Fantastic free art resources that you can use for homeschooling along with how to use the Charlotte Mason method to study famous artists so your child can experience the joy of art.
This is fabulous for homeschoolers.
You can now download any of these images free for use in:
New York City’s world famous Metropilitan Museum of Art has announced that 406,000 of its pieces have been placed in the public domain and are now available without restrictions.
To identify these images, look for the Open Access icon at the lower left of the image, highlighted in this masterpiece by Bruegel:
Their Open Access policy lets you use their images and use them for “any purpose, including commercial and noncommercial use, free of charge and without requiring permission from the Museum.”
I've tried to make it easy for you to identify the Open Access images by clicking this link to their Art Collection which has Open Access already ticked in the Show Only box.
The exciting thing is you'll be able to find a mind boggling range of movements, styles, and mediums, including my favorite painting by Hokusai.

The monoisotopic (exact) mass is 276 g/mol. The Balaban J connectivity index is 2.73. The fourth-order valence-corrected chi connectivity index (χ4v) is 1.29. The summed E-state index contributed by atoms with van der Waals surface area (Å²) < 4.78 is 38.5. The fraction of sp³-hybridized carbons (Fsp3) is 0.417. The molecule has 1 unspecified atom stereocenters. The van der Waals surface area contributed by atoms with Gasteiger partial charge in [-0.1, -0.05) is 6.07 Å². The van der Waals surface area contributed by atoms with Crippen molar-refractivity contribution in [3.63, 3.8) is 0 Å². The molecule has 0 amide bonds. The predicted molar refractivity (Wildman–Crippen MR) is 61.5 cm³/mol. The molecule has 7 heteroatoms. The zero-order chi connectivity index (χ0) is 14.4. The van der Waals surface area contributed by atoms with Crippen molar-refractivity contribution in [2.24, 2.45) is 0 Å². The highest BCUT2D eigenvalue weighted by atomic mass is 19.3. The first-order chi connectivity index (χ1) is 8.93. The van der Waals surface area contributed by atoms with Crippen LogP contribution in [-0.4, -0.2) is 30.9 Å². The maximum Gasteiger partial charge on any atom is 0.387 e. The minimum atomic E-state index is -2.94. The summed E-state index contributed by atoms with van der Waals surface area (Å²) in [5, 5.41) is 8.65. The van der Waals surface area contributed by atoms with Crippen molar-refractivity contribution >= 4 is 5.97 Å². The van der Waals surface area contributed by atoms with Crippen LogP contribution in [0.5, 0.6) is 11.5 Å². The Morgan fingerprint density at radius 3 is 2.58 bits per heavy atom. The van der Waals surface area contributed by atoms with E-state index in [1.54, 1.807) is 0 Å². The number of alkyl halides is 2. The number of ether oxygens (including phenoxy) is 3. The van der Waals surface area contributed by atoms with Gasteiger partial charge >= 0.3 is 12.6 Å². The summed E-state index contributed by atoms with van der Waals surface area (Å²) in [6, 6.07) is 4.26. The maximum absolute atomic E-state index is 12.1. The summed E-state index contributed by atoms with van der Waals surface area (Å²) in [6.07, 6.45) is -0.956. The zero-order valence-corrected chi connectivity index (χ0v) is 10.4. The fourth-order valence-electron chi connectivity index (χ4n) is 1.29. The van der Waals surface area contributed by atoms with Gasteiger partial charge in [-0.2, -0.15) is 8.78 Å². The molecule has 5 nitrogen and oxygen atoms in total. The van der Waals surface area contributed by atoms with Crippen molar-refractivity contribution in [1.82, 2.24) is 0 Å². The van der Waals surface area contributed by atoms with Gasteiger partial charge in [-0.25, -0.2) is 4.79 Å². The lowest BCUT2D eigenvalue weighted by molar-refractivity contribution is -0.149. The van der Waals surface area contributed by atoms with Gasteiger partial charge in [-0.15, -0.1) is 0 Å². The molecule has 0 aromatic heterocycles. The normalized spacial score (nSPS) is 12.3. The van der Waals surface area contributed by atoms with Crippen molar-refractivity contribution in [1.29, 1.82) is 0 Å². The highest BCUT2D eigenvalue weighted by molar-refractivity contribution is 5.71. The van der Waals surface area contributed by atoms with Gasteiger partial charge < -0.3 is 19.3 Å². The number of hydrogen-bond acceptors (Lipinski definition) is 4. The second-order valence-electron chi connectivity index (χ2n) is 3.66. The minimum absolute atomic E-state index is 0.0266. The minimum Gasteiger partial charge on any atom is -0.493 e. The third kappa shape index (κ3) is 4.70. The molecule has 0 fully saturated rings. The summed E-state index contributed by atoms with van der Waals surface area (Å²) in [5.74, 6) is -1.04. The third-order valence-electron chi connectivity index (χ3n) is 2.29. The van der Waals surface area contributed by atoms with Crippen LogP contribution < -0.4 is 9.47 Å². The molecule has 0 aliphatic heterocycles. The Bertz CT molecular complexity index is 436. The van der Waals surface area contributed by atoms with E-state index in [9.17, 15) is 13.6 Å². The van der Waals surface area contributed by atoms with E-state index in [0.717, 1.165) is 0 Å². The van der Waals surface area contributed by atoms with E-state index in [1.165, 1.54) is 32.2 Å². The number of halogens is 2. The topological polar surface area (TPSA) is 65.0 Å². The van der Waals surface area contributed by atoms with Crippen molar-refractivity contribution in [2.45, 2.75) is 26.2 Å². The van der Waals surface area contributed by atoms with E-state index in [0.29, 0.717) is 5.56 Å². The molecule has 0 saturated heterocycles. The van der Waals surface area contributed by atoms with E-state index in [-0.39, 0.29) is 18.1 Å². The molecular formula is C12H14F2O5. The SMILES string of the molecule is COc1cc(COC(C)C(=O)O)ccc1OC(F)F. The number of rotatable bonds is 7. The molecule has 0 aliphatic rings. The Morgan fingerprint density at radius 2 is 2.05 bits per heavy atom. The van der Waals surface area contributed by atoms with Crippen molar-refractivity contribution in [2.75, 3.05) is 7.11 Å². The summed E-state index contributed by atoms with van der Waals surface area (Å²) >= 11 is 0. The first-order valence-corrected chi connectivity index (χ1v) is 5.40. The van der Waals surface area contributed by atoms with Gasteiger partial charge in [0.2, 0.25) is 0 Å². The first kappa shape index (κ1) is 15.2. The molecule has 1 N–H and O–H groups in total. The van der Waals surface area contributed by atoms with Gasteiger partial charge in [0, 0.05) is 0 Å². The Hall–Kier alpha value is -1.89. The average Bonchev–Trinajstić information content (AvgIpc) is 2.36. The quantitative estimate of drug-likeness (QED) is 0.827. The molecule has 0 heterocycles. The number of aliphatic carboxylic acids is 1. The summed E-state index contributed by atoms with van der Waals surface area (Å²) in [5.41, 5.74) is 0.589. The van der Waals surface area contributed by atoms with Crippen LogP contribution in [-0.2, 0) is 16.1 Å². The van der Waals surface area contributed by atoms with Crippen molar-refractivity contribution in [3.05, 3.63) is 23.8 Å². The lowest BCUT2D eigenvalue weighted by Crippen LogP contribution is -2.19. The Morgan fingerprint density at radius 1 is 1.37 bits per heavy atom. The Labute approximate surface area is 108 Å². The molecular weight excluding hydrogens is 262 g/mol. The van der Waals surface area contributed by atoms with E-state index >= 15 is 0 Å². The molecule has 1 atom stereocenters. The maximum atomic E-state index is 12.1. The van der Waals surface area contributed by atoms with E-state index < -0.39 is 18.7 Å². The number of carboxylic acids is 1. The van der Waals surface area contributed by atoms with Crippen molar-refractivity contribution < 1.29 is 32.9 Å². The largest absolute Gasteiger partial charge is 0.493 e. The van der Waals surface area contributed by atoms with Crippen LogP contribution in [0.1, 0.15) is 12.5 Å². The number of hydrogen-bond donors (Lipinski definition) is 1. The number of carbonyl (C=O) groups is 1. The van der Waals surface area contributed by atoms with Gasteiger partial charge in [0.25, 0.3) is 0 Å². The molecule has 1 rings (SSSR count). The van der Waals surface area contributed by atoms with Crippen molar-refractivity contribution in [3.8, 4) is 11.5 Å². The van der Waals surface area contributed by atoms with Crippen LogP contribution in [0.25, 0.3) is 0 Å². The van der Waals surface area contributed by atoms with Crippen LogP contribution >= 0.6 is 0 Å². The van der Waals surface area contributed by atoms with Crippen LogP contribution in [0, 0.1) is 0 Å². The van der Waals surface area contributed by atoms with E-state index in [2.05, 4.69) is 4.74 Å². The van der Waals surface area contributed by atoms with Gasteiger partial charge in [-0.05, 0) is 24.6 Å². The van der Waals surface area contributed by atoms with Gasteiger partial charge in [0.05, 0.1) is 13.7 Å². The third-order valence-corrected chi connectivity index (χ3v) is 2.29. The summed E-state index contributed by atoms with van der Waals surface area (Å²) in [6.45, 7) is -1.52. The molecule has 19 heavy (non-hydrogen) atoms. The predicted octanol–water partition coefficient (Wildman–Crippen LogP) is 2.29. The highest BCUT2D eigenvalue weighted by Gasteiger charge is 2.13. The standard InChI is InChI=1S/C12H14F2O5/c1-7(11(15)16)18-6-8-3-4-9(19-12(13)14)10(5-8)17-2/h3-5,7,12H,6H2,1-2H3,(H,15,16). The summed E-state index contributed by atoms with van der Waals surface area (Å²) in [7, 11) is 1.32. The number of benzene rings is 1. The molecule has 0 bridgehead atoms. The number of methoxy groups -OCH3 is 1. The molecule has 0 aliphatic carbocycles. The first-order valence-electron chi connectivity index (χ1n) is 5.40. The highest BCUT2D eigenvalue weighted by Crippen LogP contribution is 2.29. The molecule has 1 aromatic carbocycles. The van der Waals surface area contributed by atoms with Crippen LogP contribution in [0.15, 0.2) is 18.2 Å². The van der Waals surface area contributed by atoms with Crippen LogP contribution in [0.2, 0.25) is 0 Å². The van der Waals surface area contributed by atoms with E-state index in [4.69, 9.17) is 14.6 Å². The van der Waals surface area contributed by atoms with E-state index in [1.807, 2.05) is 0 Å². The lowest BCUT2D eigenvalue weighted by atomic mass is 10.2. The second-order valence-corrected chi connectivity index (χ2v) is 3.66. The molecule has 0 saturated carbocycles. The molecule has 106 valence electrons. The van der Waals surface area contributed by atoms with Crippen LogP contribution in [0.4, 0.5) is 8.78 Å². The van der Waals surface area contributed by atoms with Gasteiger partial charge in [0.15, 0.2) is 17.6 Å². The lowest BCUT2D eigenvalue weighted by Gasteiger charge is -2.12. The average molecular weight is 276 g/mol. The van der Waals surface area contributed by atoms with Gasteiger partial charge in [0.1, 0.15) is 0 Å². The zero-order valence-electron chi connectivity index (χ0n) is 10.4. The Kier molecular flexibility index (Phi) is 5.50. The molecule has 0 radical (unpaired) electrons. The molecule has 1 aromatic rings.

You also get to to be able to use some fantastic and unusual art objects, like this wonderful 14th-15th century Ganesha from India.
And this evening dress which gives an insight into the art of fashion 1873-style!
Here's Beth to explain how she teaches her homeschool son how to study the work of famous artists.
"We use the Charlotte Mason method for studying artists. It's pretty simple really and only takes a few minutes.
~ Beth, Courageous Homeschooling Facebook group
And it's not just pictures you can view.
There are also some great virtual tours.
I think you might especially enjoy this tour of Claude Monet's house.
And here's a list of 12 famous museums from around the world that offer free art resources in the form of virtual tours.
It's not only the Metropolitan Museum that's helping with free art resources.
Paris museums put 150,000 images online for unrestricted public use.
You can get free public domain images from 14 French museums, including the Musée d’Art Moderne and the Petit Palais.
A good way to find paintings is to put the name of the artist like Paul Cézanne in the search box.
The search tool is a bit annoying as it comes up with lots of blank boxes, so to make it easier you might like to put in the names of some famous artists like:
There are also many photographs you can download.
Check out this page on homeschool art projects to see how you can use these wonderful free art resources to inspire your child.
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